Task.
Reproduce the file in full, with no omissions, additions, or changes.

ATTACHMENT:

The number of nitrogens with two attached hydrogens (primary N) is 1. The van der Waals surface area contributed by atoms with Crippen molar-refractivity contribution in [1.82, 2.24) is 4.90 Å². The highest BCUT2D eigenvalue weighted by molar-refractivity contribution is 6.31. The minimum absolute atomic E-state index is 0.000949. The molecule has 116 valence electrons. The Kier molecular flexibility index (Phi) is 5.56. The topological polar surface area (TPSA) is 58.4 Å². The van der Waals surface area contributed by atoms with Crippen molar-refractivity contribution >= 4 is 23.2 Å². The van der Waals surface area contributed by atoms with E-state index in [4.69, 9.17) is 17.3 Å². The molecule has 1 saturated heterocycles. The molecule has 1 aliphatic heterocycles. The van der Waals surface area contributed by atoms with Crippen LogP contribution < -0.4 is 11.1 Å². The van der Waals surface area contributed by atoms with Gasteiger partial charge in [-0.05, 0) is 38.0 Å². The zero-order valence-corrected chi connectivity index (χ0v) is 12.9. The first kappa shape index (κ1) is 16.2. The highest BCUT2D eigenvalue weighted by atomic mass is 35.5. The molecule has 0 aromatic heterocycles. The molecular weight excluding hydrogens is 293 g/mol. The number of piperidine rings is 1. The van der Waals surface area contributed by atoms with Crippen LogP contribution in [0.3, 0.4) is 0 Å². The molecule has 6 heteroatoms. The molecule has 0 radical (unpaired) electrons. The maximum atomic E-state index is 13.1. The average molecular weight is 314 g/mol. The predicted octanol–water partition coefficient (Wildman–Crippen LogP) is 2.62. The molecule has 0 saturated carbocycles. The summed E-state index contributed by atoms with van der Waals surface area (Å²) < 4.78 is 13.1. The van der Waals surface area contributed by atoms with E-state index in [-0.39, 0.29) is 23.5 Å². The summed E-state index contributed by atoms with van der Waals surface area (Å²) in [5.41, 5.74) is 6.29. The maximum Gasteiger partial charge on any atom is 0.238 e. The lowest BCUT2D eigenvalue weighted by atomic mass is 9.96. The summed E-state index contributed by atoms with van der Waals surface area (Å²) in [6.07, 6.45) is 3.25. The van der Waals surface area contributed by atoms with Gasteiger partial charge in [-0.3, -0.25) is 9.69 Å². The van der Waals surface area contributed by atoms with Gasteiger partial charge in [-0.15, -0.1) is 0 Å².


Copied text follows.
The number of nitrogens with two attached hydrogens (primary N) is 1. The van der Waals surface area contributed by atoms with Crippen molar-refractivity contribution in [1.82, 2.24) is 4.90 Å². The highest BCUT2D eigenvalue weighted by molar-refractivity contribution is 6.31. The minimum absolute atomic E-state index is 0.000949. The molecule has 116 valence electrons. The Kier molecular flexibility index (Phi) is 5.56. The topological polar surface area (TPSA) is 58.4 Å². The van der Waals surface area contributed by atoms with Crippen molar-refractivity contribution >= 4 is 23.2 Å². The van der Waals surface area contributed by atoms with E-state index in [4.69, 9.17) is 17.3 Å². The molecule has 1 saturated heterocycles. The molecule has 1 aliphatic heterocycles. The van der Waals surface area contributed by atoms with Crippen LogP contribution < -0.4 is 11.1 Å². The van der Waals surface area contributed by atoms with Gasteiger partial charge in [-0.05, 0) is 38.0 Å². The zero-order valence-corrected chi connectivity index (χ0v) is 12.9. The first kappa shape index (κ1) is 16.2. The highest BCUT2D eigenvalue weighted by atomic mass is 35.5. The molecule has 0 aromatic heterocycles. The molecular weight excluding hydrogens is 293 g/mol. The number of piperidine rings is 1. The van der Waals surface area contributed by atoms with Crippen LogP contribution in [0.3, 0.4) is 0 Å². The molecule has 6 heteroatoms. The molecule has 0 radical (unpaired) electrons. The maximum atomic E-state index is 13.1. The average molecular weight is 314 g/mol. The predicted octanol–water partition coefficient (Wildman–Crippen LogP) is 2.62. The molecule has 0 saturated carbocycles. The summed E-state index contributed by atoms with van der Waals surface area (Å²) < 4.78 is 13.1. The van der Waals surface area contributed by atoms with E-state index in [-0.39, 0.29) is 23.5 Å². The summed E-state index contributed by atoms with van der Waals surface area (Å²) in [5.41, 5.74) is 6.29. The maximum Gasteiger partial charge on any atom is 0.238 e. The lowest BCUT2D eigenvalue weighted by atomic mass is 9.96. The summed E-state index contributed by atoms with van der Waals surface area (Å²) in [6.07, 6.45) is 3.25. The van der Waals surface area contributed by atoms with Gasteiger partial charge in [-0.3, -0.25) is 9.69 Å². The van der Waals surface area contributed by atoms with Gasteiger partial charge in [-0.15, -0.1) is 0 Å².